Learn how to avoid field outages and issues that can arise from a conflict of resource usage between SDN and NFV by managing data plane and control plane synchronization.
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SDN /NFV Block Diagram
Hi, I'm MJay from Intel. In this video, you will learn how avoid field outages and issues that can arise from your conflict of resource usage between SDN and NFV.
How can you do this? The answer is effectively managing data plane and control plane synchronization. I'll explain how you can make the same decisions that'll not only help you succeed in the production and test phase, but also in the field.
In the field, when met with the real traffic mix, the system can potentially face outages that can be expensive to debug. You will save money, time, and manpower by watching and following the strategic guidance given in this video.
NFV is nothing but virtualized building blocks that are chained together to create communication services. SDN controls how this chaining is done. While NFV does the real work, SDN orchestrates and controls.
SDN and NFV partitioning of network infrastructure requires appropriate assignments of NIC boards to system cores. Prior to introduction of SDN or NFV archtiecture, control functionality was distributed among the switch ascendings. But now, with simple and faster NICs or switches, control is managed by the SDN controller.
System listeners tend to blindly partition the NIC or switch such that certain ports carry data plane traffic and other ports carry control traffic. Let us see why that is not workable and talk about the recommended solutions that you should follow.
Why is simply splitting a NIC or switch at the port level not a workable solution? Because modern NICs are complex, and they share common logic among ports.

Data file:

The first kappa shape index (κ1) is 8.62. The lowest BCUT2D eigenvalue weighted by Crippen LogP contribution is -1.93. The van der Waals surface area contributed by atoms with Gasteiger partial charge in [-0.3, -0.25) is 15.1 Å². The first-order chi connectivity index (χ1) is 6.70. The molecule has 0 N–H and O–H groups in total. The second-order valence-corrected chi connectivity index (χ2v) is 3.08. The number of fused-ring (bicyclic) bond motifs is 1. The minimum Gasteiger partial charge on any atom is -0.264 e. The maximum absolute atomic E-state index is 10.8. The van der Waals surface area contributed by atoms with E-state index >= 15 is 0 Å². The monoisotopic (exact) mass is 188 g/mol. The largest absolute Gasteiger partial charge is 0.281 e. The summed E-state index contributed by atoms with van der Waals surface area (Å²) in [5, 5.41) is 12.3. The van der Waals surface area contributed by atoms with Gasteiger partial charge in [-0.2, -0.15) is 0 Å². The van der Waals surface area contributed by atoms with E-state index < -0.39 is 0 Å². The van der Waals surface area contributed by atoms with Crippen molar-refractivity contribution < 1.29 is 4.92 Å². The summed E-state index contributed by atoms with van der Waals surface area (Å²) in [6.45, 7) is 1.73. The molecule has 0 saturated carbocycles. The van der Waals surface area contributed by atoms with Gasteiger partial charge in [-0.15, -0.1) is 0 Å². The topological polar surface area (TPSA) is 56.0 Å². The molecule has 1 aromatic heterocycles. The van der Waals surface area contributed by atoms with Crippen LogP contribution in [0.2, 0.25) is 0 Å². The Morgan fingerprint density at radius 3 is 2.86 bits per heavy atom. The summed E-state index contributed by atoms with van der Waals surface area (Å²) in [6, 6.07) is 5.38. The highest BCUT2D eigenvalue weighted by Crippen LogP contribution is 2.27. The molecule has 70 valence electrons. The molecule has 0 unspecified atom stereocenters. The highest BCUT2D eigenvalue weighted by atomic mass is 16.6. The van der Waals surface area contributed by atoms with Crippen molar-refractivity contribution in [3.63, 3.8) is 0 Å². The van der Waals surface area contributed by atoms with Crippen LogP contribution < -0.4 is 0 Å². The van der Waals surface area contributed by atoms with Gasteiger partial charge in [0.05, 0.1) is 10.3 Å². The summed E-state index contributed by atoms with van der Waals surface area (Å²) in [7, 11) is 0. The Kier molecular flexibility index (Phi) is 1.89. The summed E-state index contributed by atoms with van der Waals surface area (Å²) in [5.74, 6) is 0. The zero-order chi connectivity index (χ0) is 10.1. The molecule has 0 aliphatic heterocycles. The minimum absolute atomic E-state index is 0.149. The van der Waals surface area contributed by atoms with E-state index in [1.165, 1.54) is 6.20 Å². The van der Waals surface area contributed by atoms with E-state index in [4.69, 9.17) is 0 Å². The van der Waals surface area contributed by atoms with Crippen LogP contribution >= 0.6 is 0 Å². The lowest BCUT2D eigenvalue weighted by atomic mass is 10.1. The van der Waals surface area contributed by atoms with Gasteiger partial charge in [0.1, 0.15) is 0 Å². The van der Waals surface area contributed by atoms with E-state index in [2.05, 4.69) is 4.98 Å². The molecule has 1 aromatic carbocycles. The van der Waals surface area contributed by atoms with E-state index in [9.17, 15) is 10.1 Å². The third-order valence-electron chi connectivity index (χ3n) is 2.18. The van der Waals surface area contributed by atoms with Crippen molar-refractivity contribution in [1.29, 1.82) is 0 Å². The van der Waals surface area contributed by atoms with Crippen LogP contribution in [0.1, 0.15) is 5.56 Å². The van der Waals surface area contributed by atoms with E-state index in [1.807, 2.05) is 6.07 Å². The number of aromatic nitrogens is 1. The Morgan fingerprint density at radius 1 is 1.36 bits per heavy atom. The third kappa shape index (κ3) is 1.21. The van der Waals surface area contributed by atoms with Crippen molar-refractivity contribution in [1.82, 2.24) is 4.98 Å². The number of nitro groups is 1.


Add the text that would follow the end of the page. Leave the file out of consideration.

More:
If you split ports and assign some to control and some to data, each can program the NIC oblivious of the other models' presence. Each may operate on different ports, but since the NIC logic is common among all the ports, SDN and NFV applications might program that common logic differently, leaving the hardware in an unspecified state. This can lead to outages in network BNFs.
So how do you solve this problem? Use the flow bifurcated model, shown here, to separate the traffic between control and data. This way, your usage model is in alignment with the design and scope of the hardware, and you have avoided models stepping on each other's toes.
What if your use case requires you to share the NIC ports? In that case, as of version 18.05 after DPDK, you will need to install the four patches for multi-driver support in the provided links.
We have talked about managing ports. Now let's talk about cores. As the NFVI builder, you must manage isolation of cores.
The master core deals with the OS and control plane. DPDK cores deal with packet processing or data plane. Each has different characteristics and needs different handling. We do this by pinning the master core to the OS and isolate DPDK cores from the OS, interrupts, kernel level threads, and user level threads.
Thanks for watching. For details on how to configure ports and cores for SDN and NFVI, read the companion article "DPDK Data Plane, Multi-Cores and Control Plane Synchronization" provided in the links.